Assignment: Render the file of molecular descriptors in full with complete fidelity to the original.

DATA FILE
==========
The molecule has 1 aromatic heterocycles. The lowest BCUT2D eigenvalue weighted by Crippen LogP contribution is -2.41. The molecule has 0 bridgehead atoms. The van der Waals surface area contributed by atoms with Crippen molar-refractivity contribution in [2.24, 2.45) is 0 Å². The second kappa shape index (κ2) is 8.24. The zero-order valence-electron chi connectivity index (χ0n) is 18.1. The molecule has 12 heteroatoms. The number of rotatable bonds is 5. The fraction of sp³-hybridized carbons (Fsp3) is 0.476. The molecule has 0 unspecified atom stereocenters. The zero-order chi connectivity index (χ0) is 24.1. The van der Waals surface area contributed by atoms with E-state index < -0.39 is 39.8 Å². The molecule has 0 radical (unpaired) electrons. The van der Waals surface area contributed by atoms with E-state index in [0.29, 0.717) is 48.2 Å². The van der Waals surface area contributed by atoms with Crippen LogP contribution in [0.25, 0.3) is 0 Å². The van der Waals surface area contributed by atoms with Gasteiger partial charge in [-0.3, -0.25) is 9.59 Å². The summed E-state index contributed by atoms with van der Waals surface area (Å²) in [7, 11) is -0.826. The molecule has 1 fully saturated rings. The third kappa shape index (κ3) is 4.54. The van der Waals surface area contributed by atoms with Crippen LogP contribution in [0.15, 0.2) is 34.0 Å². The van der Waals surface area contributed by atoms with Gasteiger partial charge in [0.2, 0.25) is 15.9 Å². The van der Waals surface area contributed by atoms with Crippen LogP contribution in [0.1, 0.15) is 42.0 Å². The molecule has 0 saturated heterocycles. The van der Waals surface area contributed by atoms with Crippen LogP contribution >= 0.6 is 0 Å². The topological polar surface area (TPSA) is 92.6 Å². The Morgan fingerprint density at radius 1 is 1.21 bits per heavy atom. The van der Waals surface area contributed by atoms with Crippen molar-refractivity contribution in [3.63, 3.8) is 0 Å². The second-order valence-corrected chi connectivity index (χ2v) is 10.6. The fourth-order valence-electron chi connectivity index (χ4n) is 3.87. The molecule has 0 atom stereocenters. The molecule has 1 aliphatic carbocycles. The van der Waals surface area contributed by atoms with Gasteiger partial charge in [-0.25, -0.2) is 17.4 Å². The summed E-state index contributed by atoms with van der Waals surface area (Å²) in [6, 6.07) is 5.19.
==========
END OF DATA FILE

The molecule has 1 aromatic heterocycles. The lowest BCUT2D eigenvalue weighted by Crippen LogP contribution is -2.41. The molecule has 0 bridgehead atoms. The van der Waals surface area contributed by atoms with Crippen molar-refractivity contribution in [2.24, 2.45) is 0 Å². The second kappa shape index (κ2) is 8.24. The zero-order valence-electron chi connectivity index (χ0n) is 18.1. The molecule has 12 heteroatoms. The number of rotatable bonds is 5. The fraction of sp³-hybridized carbons (Fsp3) is 0.476. The molecule has 0 unspecified atom stereocenters. The zero-order chi connectivity index (χ0) is 24.1. The van der Waals surface area contributed by atoms with E-state index < -0.39 is 39.8 Å². The molecule has 0 radical (unpaired) electrons. The van der Waals surface area contributed by atoms with E-state index in [0.29, 0.717) is 48.2 Å². The van der Waals surface area contributed by atoms with Crippen LogP contribution in [0.25, 0.3) is 0 Å². The van der Waals surface area contributed by atoms with Gasteiger partial charge in [-0.3, -0.25) is 9.59 Å². The summed E-state index contributed by atoms with van der Waals surface area (Å²) in [7, 11) is -0.826. The molecule has 1 fully saturated rings. The third kappa shape index (κ3) is 4.54. The van der Waals surface area contributed by atoms with Crippen LogP contribution in [0.15, 0.2) is 34.0 Å². The van der Waals surface area contributed by atoms with Gasteiger partial charge in [0.2, 0.25) is 15.9 Å². The van der Waals surface area contributed by atoms with Crippen LogP contribution in [0.1, 0.15) is 42.0 Å². The molecule has 0 saturated heterocycles. The van der Waals surface area contributed by atoms with Crippen LogP contribution >= 0.6 is 0 Å². The topological polar surface area (TPSA) is 92.6 Å². The Morgan fingerprint density at radius 1 is 1.21 bits per heavy atom. The van der Waals surface area contributed by atoms with Crippen molar-refractivity contribution in [3.63, 3.8) is 0 Å². The second-order valence-corrected chi connectivity index (χ2v) is 10.6. The fourth-order valence-electron chi connectivity index (χ4n) is 3.87. The molecule has 0 atom stereocenters. The molecule has 1 aliphatic carbocycles. The van der Waals surface area contributed by atoms with Gasteiger partial charge in [-0.25, -0.2) is 17.4 Å². The summed E-state index contributed by atoms with van der Waals surface area (Å²) in [6, 6.07) is 5.19.